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Emer McLysaght: I’ve never drunk a full pint of Guinness

At the risk of setting feminism back to the marriage bar, there is a coolness about a woman drinking a pint of the black stuff

I saw a video on social media recently of a young woman chugging a pint of Guinness. In fact, she chugged a pint of Guinness hands-free. She put her arms behind her back, unhooked her jaw like a python, put her entire mouth around the rim of the pint glass, and methodically downed the liquid. “Imagine chugging a Guinness”, one of the comments mused, and I couldn’t have agreed more with the sentiment. Actually, I can’t imagine chugging a pint of Guinness. Full disclosure: I’ve never drunk a full pint of Guinness, or a half-pint. My tally stands at a few pitiful mouthfuls, which I have not enjoyed.

It doesn’t matter than I don’t drink Guinness, of course, but the culture around the “black stuff” is such that I often feel like I’m missing out on a quintessential experience. I don’t drink coffee either, but coffee drinking isn’t so ingrained in the fabric of being Irish, which makes it easier to poke fun at those who’ve made coffee drinking part of their personality. I long to be the kind of person in a bar who, faced with indecision, breezily says “Sure just get me a pint.” More specifically, I’d like to be the kind of woman who breezily orders a pint (”A pint”, I believe, always refers to a pint of Guinness in an Irish pub unless otherwise stated. As a person who only ever orders pints for other people I always crumble and add “of Guinness” at the end just in case I’m doing it wrong.)

I cannot deny that the consumption of Guinness is somewhat gendered to me. In my 20s, plenty of my female friends drank pints, but not of Guinness. Many men in my circle graduated onto the black stuff fairly quickly, but it wasn’t until my 30s and into my 40s when the women in my life really started embracing it. A few say they just developed a taste for it, with two likening its flavour to coffee, which they came to later in life too. One friend admitted to me that she thinks Guinness “tastes disgusting” but “I think girls look cool when they drink it in public, so I keep trying”. Another said, “I don’t care for the fact that it’s more filling than dinner but unfortunately I do find men who quietly drink it very sexy.”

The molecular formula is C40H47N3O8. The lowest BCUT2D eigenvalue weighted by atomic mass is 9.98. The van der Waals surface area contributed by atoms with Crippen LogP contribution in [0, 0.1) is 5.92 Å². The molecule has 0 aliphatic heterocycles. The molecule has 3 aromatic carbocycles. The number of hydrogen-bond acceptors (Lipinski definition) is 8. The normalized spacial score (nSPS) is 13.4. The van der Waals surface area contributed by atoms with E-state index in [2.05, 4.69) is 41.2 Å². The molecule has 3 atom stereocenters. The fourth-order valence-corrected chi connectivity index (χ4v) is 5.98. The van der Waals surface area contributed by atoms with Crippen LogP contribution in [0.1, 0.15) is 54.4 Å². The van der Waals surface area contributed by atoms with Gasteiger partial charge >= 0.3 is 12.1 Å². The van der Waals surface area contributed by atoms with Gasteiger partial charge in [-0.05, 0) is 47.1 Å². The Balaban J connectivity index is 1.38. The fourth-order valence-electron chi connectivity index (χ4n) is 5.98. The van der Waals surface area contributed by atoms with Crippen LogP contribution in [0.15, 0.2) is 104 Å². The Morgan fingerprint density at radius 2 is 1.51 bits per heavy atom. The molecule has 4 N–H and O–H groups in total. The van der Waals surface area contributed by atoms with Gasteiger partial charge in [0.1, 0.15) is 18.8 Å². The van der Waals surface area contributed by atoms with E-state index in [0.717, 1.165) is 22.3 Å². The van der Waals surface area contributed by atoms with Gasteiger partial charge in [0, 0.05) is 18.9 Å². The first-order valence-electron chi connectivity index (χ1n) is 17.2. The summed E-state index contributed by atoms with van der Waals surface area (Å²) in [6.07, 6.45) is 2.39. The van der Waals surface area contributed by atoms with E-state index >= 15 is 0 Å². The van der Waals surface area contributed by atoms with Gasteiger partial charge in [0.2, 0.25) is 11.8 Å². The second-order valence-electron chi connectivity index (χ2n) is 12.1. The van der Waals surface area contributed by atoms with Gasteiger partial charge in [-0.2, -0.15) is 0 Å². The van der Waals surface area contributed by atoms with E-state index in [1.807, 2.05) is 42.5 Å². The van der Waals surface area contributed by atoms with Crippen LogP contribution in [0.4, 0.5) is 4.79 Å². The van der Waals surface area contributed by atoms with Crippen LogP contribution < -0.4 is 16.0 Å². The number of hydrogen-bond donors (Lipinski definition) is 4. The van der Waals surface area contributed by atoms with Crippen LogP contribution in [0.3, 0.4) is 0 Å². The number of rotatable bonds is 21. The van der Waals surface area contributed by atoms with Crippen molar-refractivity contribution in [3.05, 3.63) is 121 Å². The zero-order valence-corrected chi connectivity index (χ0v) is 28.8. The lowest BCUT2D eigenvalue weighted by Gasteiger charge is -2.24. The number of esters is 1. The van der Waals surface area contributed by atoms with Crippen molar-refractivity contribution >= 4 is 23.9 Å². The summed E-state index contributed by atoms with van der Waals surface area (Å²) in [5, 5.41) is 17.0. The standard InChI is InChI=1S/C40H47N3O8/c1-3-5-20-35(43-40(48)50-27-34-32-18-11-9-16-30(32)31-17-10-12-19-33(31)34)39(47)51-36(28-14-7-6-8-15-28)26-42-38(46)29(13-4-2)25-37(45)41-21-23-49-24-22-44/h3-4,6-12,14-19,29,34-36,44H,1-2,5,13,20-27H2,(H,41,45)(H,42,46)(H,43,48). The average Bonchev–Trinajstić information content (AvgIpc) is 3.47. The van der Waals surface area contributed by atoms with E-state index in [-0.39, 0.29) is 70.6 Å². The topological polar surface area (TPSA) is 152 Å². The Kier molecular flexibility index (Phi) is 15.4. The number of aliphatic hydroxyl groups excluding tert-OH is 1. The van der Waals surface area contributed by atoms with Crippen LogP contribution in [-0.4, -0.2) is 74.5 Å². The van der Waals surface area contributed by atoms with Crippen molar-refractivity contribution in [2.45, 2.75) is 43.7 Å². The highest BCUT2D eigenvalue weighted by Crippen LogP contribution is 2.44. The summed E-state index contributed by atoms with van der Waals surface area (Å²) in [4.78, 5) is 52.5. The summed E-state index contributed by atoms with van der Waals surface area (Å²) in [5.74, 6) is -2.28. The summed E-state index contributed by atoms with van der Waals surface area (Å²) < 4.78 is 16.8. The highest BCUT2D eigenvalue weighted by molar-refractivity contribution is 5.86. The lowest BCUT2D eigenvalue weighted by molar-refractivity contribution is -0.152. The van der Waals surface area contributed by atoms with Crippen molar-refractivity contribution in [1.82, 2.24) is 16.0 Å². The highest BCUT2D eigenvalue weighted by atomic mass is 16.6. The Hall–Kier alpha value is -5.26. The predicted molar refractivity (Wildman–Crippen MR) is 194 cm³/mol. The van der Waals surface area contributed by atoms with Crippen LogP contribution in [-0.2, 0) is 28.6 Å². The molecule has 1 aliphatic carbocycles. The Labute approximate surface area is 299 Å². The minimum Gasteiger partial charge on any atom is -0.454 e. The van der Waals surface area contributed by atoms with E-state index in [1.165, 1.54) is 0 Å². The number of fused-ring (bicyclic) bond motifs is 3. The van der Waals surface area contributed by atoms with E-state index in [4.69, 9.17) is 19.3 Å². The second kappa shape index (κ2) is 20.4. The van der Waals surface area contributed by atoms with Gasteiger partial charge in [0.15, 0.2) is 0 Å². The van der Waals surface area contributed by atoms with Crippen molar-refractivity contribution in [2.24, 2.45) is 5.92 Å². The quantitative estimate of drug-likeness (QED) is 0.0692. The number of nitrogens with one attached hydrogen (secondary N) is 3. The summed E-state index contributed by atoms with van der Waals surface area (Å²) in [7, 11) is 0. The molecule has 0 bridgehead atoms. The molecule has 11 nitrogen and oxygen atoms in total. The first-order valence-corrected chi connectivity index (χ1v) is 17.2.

I felt both comments deep in my bones. At the risk of setting feminism back to the marriage bar, there is a coolness about a woman drinking a pint of Guinness. She’s one of the lads – a designation we shouldn’t aspire to and yet, as girls and women, we often can’t fight. She’s just in from a hike. She’s uncomplicated. She might be good at pool. Oh, to be good at pool. The man quietly drinking his pint is also at one with nature. Sinking the black stuff is in his genes, or at the very least is whispered to him in the air around him. Together they’re in a tourism ad for west Cork. They’re tapping their feet to a session. They’re considering doing up a VW van.

There is a threshold over which the coolness evaporates though. Guinness bores are all around, much like the coffee doses. Talking ad nauseam about good pints and bad pints and “did you see the head on that?” and telling people that they must “split the G” on the first sip. Splitting the G means drinking just enough that the head of the pint rests on the horizontal through the logo on the glass. And God forbid you only order a glass, which a few friends said is the only way they can drink Guinness as it’s only palatable if it’s cold and they drink the pints too slowly for it to stay that way. One mentioned being slagged for drinking it slowly. It truly is a minefield out there. Is this really a club I want to be part of?

But who wouldn’t want to drink something that tastes “like ice-cream in the summer and rich, comforting cream in the winter”? “The texture is so comforting” really sold it to me too. I appreciated the honesty of a pal who admitted that to her, Guinness tastes “nothingy, peaty maybe” but that she’s sort of indoctrinated herself into loving it. Is that the Irish version of growth? Maturity? Peer pressure? Who knows. Either way, I’d love to be part of the cool gang and pythoning a pint by the summer. Watch this space.

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